Six people, including two ex-HBOS bankers, have been convicted over claims they drove businesses into the ground for their own gain, running up losses of around £250m for the now collapsed bank.
Former banker David Mills, 60, his wife Alison Mills, 51, his associates Michael Bancroft, 73, and Tony Cartwright, 72, and HBOS employee Mark Dobson, 56, were all found guilty today at Southwark Crown Court after a five-month trial.
Meanwhile, Lynden Scourfield, 54, once head of the HBOS department responsible for businesses in financial difficulty, pleaded guilty to his part in the scheme in August 2016.
The court was told David Mills bribed Scourfield, with lures including cash, lavish holidays and prostitutes, to push troubled businesses to engage with Quayside Corporate Services, Mills' turnaround firm, if they wanted to obtain further funding from HBOS.
Scourfield then advanced sums of money to these businesses so large it was clear they could never be repaid. This allowed Mills, his wife, Bancroft and Cartwright to charge through the nose for their consultancy services, and, in some cases, Mills and Bancroft swooped in to take over the businesses for their own benefit.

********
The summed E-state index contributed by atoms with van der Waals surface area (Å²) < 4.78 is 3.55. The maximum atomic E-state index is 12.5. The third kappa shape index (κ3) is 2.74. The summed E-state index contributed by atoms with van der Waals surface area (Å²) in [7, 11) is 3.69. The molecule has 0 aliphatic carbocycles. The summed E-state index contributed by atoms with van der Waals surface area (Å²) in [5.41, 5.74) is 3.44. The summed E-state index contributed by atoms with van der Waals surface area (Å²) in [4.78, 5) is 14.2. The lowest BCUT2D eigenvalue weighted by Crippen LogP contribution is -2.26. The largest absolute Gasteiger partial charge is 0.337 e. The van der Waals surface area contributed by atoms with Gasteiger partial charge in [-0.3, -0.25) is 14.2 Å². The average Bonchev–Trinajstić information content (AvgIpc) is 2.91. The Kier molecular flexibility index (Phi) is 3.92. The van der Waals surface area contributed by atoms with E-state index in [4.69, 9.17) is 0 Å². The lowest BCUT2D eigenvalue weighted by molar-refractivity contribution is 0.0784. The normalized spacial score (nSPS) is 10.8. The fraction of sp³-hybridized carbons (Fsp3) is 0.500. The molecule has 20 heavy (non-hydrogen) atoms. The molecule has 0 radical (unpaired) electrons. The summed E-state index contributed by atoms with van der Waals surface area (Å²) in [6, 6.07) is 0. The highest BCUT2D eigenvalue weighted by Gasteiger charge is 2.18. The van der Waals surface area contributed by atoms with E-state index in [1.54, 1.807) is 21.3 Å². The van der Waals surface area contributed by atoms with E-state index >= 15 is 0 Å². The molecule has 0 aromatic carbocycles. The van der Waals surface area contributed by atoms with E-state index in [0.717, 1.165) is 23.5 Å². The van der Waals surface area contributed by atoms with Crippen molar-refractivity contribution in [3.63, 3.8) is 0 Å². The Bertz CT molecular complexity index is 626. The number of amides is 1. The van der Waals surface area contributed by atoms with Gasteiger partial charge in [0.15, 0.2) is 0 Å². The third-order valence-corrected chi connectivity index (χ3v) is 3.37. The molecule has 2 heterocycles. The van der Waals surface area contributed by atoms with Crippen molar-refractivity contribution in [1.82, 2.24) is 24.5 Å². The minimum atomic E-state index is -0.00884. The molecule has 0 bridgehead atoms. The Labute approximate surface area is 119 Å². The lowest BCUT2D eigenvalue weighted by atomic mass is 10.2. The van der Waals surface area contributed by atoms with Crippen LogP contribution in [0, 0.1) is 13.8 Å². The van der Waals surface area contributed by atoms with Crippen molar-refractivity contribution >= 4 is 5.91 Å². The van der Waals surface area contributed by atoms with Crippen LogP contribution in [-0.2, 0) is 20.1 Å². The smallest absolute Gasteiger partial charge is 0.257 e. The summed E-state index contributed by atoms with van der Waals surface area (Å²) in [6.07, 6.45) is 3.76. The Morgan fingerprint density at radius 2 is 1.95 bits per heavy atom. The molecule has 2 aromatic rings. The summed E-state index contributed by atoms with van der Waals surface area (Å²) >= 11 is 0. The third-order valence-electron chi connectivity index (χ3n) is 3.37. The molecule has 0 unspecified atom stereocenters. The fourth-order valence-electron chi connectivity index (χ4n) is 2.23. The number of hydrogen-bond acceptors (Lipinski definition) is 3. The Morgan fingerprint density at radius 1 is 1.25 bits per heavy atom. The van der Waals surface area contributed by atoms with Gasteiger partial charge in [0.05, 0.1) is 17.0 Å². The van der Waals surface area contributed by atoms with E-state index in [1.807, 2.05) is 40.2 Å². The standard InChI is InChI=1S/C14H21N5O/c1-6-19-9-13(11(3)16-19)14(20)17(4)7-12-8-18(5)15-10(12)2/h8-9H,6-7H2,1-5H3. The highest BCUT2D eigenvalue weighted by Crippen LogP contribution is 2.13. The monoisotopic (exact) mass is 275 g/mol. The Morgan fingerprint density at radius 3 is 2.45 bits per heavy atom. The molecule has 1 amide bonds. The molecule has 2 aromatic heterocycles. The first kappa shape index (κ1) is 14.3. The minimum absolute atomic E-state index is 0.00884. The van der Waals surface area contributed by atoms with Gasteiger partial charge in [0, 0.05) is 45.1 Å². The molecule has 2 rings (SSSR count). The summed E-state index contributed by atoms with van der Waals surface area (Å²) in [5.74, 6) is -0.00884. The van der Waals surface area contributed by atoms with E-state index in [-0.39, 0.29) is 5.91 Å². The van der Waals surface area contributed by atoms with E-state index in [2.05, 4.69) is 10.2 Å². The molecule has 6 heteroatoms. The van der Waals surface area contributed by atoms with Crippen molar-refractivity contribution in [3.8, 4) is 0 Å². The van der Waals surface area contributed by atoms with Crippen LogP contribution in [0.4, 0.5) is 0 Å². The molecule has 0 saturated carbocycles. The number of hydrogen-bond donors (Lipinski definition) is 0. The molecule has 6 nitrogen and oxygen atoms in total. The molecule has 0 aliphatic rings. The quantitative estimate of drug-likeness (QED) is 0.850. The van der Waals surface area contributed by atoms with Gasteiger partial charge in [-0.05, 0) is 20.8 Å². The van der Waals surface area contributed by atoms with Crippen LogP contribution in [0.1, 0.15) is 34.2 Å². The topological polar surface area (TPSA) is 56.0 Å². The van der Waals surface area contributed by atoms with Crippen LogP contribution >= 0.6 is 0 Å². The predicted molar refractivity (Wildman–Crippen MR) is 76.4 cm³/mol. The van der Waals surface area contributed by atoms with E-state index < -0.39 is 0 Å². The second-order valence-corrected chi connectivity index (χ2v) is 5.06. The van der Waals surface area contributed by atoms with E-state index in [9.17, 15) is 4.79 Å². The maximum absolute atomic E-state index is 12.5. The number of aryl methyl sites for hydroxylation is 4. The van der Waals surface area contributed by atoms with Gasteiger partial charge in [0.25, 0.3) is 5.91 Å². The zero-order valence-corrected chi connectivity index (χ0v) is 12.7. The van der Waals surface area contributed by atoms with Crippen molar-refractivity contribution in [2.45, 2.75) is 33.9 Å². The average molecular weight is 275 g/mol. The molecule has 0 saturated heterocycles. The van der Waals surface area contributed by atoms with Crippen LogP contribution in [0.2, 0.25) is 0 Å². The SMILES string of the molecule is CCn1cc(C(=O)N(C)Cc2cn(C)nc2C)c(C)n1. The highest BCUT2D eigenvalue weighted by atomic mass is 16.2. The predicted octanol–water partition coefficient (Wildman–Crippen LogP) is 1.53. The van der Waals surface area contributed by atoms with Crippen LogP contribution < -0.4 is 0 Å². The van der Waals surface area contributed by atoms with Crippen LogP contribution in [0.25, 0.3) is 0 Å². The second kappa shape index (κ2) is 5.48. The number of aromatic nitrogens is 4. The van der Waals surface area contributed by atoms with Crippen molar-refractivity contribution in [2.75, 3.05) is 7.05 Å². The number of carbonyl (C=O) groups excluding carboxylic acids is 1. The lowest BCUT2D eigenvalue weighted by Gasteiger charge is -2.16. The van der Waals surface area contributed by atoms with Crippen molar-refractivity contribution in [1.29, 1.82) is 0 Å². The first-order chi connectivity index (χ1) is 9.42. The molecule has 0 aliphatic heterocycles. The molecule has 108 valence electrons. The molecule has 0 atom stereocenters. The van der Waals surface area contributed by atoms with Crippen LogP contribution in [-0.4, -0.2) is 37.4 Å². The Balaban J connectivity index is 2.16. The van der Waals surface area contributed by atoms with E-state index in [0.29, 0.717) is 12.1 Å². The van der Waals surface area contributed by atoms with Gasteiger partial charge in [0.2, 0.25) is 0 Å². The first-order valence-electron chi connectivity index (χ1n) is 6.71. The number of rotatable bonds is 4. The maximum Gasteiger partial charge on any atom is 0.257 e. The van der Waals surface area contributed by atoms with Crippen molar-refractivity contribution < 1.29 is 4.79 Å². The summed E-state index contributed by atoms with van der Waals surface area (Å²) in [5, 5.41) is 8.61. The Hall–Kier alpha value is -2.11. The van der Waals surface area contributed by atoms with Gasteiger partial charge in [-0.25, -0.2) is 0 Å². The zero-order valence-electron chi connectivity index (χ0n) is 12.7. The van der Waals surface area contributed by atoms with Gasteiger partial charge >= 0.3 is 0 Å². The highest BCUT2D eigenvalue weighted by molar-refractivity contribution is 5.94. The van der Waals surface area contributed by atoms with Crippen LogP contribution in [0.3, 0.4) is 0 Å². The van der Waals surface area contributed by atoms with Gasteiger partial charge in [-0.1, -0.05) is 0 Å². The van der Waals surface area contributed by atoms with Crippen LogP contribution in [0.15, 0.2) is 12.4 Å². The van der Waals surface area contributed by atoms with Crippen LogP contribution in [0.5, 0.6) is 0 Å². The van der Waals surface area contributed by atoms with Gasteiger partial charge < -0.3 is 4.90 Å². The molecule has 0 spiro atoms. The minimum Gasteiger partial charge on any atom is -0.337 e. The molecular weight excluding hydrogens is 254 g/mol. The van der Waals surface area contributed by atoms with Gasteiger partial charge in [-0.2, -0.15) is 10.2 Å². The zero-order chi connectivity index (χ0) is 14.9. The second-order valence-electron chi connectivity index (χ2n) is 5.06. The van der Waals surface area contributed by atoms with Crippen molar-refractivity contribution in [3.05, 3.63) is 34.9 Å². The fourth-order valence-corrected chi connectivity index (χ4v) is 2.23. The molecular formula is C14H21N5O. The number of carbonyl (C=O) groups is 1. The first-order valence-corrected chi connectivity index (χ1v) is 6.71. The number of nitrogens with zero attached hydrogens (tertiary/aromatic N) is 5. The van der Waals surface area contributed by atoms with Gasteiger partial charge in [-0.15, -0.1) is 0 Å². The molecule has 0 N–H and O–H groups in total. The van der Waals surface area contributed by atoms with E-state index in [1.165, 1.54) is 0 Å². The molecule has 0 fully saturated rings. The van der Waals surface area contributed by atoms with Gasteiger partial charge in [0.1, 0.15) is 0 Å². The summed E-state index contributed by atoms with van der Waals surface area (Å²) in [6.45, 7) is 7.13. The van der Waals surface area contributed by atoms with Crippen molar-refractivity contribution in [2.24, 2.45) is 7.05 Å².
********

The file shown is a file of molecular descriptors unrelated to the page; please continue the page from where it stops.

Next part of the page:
Many of the businesses caught up in the scheme eventually went into liquidation, leading to job losses, financial hardship, breakdowns of marriages and serious ill-health for those involved.
"Many people have had their lives ruined by the corrupt behaviour of Lynden Scourfield, David Mills and their associates," said Stephen Rowland, specialist prosecutor from the Crown Prosecution Service Specialist Fraud Division
"Scourfield worked in a section of his bank which was supposed to help struggling businesses but instead, motivated by greed, he went about stripping them of their assets."
The convicted six are due to be sentenced on Thursday. A sixth man, Jonathan Cohen, 60, has been acquitted.